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A suspend blockers post-mortem

A suspend blockers post-mortem

Posted Jun 6, 2010 22:41 UTC (Sun) by mikov (subscriber, #33179)
Parent article: A suspend blockers post-mortem

One thing that wasn't mentioned in the discussion so far is the financial burden to a smaller development house. Sure, Google can afford to have a few highly paid kernel developers spend months, if not years, just trying to push upstream something which already is working. That would be suicide for a small company.

If I might venture a guess (well, it is more than a guess), small embedded vendors don't seriously consider upstreaming their development. It is simply outside of the realm of financial possibility.

It doesn't help that having a driver upstream can be an additional hassle rather than a benefit. It can actually make it harder to deliver updates to customers. (If your driver is already upstream and you need to deliver an urgent fix, what do you do, especially if your customers are not kernel developers?)

I am not sure there is a better way to handle these problems, but at least they ought to be acknowledged.


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A suspend blockers post-mortem

Posted Jun 7, 2010 17:53 UTC (Mon) by nlucas (subscriber, #33793) [Link]

Was thinking the same thing until I saw your post.

Kernel developers seem to live on a world of multinationals, forgetting most of the economy passes by small and medium companies (specially on small countries, where a medium company is a micro-company on the states).

git FTW

Posted Jun 7, 2010 23:06 UTC (Mon) by dmarti (subscriber, #11625) [Link]

The Coraid web site no longer has Ed Cashin's presentation on this subject -- "Unstable API Sense". He covers how to maintain a driver in git, and release both vendor versions and merge requests to upstream. Of course this is for a "leaf" driver, not a core feature, but the releases to customers problem is manageable.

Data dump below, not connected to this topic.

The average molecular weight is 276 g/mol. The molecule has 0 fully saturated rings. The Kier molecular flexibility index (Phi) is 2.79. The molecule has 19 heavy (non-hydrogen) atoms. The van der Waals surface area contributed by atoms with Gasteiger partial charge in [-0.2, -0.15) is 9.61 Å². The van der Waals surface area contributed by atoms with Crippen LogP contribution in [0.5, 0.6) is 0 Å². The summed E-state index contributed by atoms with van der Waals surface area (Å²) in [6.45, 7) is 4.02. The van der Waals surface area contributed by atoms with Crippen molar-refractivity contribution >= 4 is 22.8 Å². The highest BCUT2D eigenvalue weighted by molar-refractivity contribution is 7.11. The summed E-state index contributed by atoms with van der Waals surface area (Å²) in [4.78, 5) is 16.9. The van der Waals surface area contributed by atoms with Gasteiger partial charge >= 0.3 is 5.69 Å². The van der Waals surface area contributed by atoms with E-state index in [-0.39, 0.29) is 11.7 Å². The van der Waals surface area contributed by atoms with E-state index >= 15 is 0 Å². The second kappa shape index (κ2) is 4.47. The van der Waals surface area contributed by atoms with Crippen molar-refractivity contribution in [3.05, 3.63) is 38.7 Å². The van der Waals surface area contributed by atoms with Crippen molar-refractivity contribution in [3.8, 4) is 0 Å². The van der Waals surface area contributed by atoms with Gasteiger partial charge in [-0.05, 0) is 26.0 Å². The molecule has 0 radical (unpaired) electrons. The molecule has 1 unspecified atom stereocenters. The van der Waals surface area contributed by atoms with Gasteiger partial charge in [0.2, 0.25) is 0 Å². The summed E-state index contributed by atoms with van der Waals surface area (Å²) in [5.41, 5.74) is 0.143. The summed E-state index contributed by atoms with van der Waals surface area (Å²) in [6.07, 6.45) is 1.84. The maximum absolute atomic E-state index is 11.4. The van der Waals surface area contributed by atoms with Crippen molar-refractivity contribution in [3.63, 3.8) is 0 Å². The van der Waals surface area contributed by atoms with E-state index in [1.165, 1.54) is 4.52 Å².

git FTW

Posted Jun 8, 2010 18:59 UTC (Tue) by mikov (subscriber, #33179) [Link]

I couldn't find this presentation, but from your brief description it seems like it is missing the point. Git has nothing to do with this - as a convenient tool it simplifies just one trivial aspect of it - namely rebasing the sources and storing revisions.

The vendor still has to maintain and test multiple versions, some of which are not under its control (the mainline versions). The procedure for replacing a mainline driver with an updated vendor version at a customer site is a huge PITA. Worse, some customers have the mainline one, some the vendor one, and it is non-trivial to find out which (most people are not kernel experts). You need different procedures for different cases and so on. This makes both support and development more expensive.

In short, for anything that is not a truly mass market product, it turns out it is actually in the vendor's and customers' detriment to have the driver in the mainline.

On a similar note, I have always found the notion that a driver in the mainline is somehow "better maintained" very very strange. Nobody actually tests all the drivers in the kernel before each release. All that is done is making sure they can compile. How can anybody be satisfied with that is beyond me.


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